Dennis Miller life and biography

Dennis Miller picture, image, poster

Dennis Miller biography

Date of birth : 1953-11-03
Date of death : -
Birthplace : Pittsburgh, Pennsylvania
Nationality : American
Category : Famous Figures
Last modified : 2010-11-02
Credited as : Actor and comedian, talk show host, Saturday Night Live

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Handsome, glib and arrogant, Miller first gained fame as the Weekend Update anchor-person for TV's Saturday Night Live (NBC, 1985-91). His comedy stems from his intelligent, if condescending, approach and persona. The Pittsburgh native got his start as a stand-up comic in such clubs as Catch a Rising Star and The Comic Strip in New York, and Los Angeles' The Improv. Returning to Pittsburgh, he wrote, produced and appeared in the local PM Magazine show and hosted a Saturday morning show for teens.

Miller rocketed to stardom in 1985 after joining the cast of "Saturday Night Live". Anchoring the Weekly Update sketch gave him a venue for his liberal intellectual rant, and in 1992 he began his own late-night talk-show (lasting a brief six months) that boasted "the smartest monologue on television". His obscure and relevant references ("Stop me before I cross-reference again!") lent an air of intellectualism to the Hollywood milieu of late-night talk shows. Miller was not quite as "middle of the road" as "The Tonight Show"'s Jay Leno nor as obsequious as Arsenio Hall, and his show was canceled by his distributor, Tribune, citing low ratings. Miller had previously starred in three stand-up oriented comedy specials for HBO--"Mr. Miller Goes to Washington" (1988), "Black and White" (1990) and "They Shoot HBO Specials, Don't They?" (1993)--and returned to the talk-show format on the pay cable network with "Dennis Miller Live" (HBO, 1994-2002), a weekly half-hour program featuring celebrity guests, unscreened phone calls, a little talk, news updates reminiscent of his former SNL days and a reference-laden opening monolgue that ended in a "rant," in which Miller would verbally unload on a topic of the day (later turned into a top-selling 1997 book "The Rants"). He was ultimately nominated for and won multiple Emmy Awards in his various capacities as host, writer and producer.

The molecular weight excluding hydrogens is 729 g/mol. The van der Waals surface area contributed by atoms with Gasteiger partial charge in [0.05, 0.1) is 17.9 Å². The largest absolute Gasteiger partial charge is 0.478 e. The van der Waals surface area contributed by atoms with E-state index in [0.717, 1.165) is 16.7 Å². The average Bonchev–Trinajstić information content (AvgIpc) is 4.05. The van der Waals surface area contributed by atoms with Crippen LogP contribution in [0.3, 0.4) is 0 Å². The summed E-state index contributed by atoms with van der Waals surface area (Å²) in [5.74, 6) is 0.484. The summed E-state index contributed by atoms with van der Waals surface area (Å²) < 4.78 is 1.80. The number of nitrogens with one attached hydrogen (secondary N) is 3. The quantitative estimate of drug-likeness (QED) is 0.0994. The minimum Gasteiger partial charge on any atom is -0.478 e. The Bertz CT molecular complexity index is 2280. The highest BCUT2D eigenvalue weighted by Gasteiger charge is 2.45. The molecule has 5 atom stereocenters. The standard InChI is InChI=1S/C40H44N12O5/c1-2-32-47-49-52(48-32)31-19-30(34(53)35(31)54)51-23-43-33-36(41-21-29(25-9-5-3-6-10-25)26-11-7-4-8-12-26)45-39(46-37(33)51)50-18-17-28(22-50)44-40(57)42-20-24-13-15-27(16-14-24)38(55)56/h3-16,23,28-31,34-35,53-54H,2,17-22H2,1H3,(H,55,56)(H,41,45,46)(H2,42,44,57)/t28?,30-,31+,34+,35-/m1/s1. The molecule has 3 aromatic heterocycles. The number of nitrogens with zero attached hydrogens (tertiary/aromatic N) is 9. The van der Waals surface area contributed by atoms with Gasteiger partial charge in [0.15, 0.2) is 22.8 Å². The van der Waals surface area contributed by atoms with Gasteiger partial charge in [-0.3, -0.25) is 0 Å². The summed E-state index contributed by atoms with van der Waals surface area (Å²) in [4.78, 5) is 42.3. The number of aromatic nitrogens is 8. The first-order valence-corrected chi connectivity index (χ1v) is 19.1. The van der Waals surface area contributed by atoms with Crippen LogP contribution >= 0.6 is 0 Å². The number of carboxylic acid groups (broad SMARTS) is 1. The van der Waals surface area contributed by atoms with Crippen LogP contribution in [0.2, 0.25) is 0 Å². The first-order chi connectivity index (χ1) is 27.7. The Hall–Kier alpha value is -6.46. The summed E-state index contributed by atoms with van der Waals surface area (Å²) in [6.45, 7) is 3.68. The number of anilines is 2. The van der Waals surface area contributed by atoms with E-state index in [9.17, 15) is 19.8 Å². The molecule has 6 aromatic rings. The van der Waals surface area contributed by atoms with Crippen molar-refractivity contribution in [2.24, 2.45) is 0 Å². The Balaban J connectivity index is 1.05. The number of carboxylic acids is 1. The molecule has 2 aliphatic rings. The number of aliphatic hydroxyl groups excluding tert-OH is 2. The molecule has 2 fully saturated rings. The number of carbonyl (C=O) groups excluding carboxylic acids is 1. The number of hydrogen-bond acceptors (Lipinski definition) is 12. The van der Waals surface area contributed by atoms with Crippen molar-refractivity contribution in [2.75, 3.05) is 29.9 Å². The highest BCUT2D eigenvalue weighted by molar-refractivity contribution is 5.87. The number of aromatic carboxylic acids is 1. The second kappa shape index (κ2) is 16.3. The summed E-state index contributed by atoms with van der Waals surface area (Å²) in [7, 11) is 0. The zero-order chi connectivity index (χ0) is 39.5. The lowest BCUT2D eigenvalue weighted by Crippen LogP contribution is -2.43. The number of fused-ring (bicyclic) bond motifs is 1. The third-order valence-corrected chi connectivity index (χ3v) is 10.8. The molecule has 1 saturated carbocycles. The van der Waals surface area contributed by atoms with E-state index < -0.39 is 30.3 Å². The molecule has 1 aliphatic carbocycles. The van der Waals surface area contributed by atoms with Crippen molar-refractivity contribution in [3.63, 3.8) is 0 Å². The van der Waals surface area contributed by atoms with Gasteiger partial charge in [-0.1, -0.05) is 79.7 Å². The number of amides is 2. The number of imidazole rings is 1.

In addition, Miller hosted the 1991 Emmy Awards and the 1992 and 1995 MTV Movie Awards, and his 1995 Comedy Central special, "The State of the Union: Undressed", was nominated for a CableACE Award. More specials followed: "Dennis Miller: Citizen Arcane" (1996) and "Dennis Miller: The Millenium Special - 1,000 Years, 100 Laughs, 10 Really Good Ones" (1999). He has also shown up as a guest on several TV shows, including "Dream On" (HBO, 1995), "NewsRadio" (NBC, 1995), "The John Larroquette Show" (NBC, 1995), "Arli$$" (HBO, 1996), "The Norm Show" (ABC, 1999) and a three-episode dramatic stint on the high school drama "Boston Public" (Fox, 2003).

Miller's big-screen career began with a part in the 1990 comedy "Madhouse". His next role was his first serious one, as Michael Douglas' co-worker in the thriller "Disclosure" (1994). He followed with "The Net" (1995), as Sandra Bullock's former psychiatrist boyfriend. He returned to comedy--of a sort--with the tongue-in-cheek horror of "Tales from the Crypt Presents: Bordello of Blood" (1996), as a private investigator who crosses paths with vampire prostitutes. He also played a police detective in the murder mystrery "Murder at 1600" (1997) and cameoed in his pal David Spade's comedy "Joe Dirt" (2001).

In a slightly bizarre turn, Miller--an avid sports fan behind the scenes--was tapped to deliver color commentary on ABC's venerable "NFL Monday Night Football" in 2000; however, the comic's dry, sardonic wit, intellectual superiority and arcane references proved a poor fit for the beer and La-Z-Boy viewership, and after much criticism he left the broadcast in 2002. He resurfaced with another biting comedy special "The Raw Feed" (2003) before taking on another cable talk show, this time the daily eponymously titled "Dennis Miller" for news net CNBC. in 2004. However, though Miller had long been hard to characterize politically in the past--commenting equally on failings of left- and right-wingers--after the events of Sept. 11, 2001, the comic's sensibilities started to take on a more radically conservative slant that both alienated a portion of his audience and also had an impact on the quality of his humor: though he remained quick witted and likeably snarky, his redefined worldview definitely colored his commentaries. The result was a low-rated broadast that was pulled from the airwaves in May 2005.

Miller also had a lucrative side career as a TV pitch man, appearing in commercials for products including M&Ms, Acura, Pizza Hut, Victoria's Secret, TD Waterhouse, NetZero Internet Service, Independence Air and the phone service 10-10-220.


* 1980 Hosted "Punchline", a magazine-show for teenagers (date approximate)
* 1985 Appeared on "Saturday Night Live"
* 1990 Feature acting debut, "Madhouse"
* 1990 Represented Miller Lite beer in commercials
* 1992 Started talk show, "The Dennis Miller Show"
* 1992 Talk show is taken off the air six months after first airing
* 1994 Hosted a half-hour weekly show on HBO, "Dennis Miller Live"
* 1994 Dramatic acting debut, "Disclosure"
* 1996 First leading role in features in "Tales From the Crypt Presents: Bordello of Blood"
* 2000 Joined the announcing team for ABC's "Monday Night Football"; fired in 2002
* 2003 Received an Emmy nomination for Outstanding Individual Performance In A Variety Or Music Program for "Dennis Miller: The Raw Feed"
* 2004 hosted a Talk show on CNBC, which featured interviews, a rant on a selected topic, a "Weekend Update," and a panel called "The Varsity."

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